Is North Korea’s fifth nuclear test imminent following its failed April 15 rocket launch? With the 7th Congress of the Workers’ Party of Korea announced for next month — the last party congress was held 36 years ago — it’s likely that Pyongyang would not hesitate to risk international condemnation and strengthened sanctions to demonstrate its nuclear developments through another test. The United States has threatened to impose additional sanctions that target foreign remittances. These foreign remittances are fueled by upward of 100,000 North Koreans working under conditions of forced labor around the world, including, to the surprise of many Europeans, the European Union.
Following North Korea’s fourth nuclear test in January and long-range rocket launch in February, the international community responded in March with a new set of stronger United Nations Security Council sanctions, while South Korea’s legislature, after setting a world record for filibusters and 11 years of debates, finally passed a deeply contested human rights bill lambasting the North. Two days later, Pyongyang replied with threats of preemptive nuclear strikes. The European Union welcomed the new UN sanctions, noting the “scope for the European Union to adopt additional autonomous restrictive measures to complement and reinforce the new UN measures.” On March 16, U.S. President Barack Obama issued Executive Order 13722 imposing additional sanctions that go beyond those of the Security Council and previous unilateral measures.
While the EU has not been shy about taking a leading role in spotlighting the bleak human rights situation inside North Korea, is the EU prepared to work to break this cycle of provocation and ineffective retaliation? Despite its firm stance on human rights in the Democratic People’s Republic of Korea, the EU nevertheless has a special relationship with the DPRK that might position it for such a role. The EU’s long-standing policy of “critical engagement” with North Korea stands in stark contrast to the United States position. Seven EU countries maintain embassies in Pyongyang.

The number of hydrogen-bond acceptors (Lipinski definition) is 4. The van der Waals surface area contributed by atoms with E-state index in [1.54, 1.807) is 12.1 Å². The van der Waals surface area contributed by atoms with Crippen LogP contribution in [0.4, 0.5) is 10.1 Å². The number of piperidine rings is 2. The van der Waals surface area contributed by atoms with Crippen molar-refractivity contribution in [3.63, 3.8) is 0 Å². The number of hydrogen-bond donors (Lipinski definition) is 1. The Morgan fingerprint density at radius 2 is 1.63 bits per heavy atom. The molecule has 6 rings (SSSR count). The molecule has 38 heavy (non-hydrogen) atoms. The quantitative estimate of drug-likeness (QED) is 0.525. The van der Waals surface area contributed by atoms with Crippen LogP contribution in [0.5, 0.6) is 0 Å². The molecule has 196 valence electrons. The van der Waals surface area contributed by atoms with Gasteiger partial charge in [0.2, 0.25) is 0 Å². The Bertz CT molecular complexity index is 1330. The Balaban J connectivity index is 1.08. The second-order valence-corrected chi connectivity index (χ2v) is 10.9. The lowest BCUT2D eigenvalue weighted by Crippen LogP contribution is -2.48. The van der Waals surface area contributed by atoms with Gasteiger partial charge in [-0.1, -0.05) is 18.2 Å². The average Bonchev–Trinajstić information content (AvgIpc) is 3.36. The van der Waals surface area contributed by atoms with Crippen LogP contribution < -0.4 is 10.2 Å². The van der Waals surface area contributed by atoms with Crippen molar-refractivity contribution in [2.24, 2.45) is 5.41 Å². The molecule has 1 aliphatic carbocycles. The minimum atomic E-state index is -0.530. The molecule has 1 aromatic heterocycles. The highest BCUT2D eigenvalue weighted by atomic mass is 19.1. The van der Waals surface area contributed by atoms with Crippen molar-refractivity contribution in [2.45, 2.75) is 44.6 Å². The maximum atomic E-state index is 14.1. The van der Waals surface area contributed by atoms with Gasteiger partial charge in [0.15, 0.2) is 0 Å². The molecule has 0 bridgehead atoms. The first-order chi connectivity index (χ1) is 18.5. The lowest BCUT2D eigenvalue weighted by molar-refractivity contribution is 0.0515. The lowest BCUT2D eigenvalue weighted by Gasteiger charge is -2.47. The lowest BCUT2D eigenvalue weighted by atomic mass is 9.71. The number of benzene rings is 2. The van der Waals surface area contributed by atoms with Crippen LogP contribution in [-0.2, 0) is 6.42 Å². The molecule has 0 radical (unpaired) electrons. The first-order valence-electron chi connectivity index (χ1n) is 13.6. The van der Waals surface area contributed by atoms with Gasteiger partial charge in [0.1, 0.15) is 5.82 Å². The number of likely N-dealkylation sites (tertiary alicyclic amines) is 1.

However, the EU’s relationship with Pyongyang retains a certain ambiguity. Building on Europe’s extensive and long-lasting ties with North Korea — a legacy of the continent’s own not-so-distant split along an ideological and political axis — some EU companies actually thrive on doing business with North Korea.
Although commercial engagement with North Korea is not inherently problematic, it is tricky for various reasons, not least of all the restrictions imposed by myriad sanctions. Moreover, there is arguably a strong link between North Korean human rights infringements and something that is happening in the EU today. Preliminary research shows that several hundred, possibly thousands, of North Korean workers are hired with legal work permits, but under often illegal circumstances, in EU member states. These states include Poland, Malta and others. The companies hiring North Koreans include those involved in shipyards, construction, manufacturing and agriculture. Details about these companies will be included in a forthcoming report later this year. Once workers are issued these permits, it is not clear what happens after they arrive in the EU.
Funds earned by North Korean laborers working in the EU under what appear to be conditions of forced labor and sent to Pyongyang enable the missile-launching posturing we are now witnessing. Effectively, this means that action to address North Korea’s dire human rights situation could be intimately connected to efforts to fight its threat to regional security. The link between security and human rights in the North Korean context has already been acknowledged by the referral of the DPRK’s human rights situation to the Security Council in 2014. That means that discussion on North Korea’s human rights situation is no longer limited to the UN institutions specializing in human rights (the Human Rights Council in Geneva and the Third Committee of the General Assembly in New York), but it has been taken up by the body charged with ensuring global peace and security.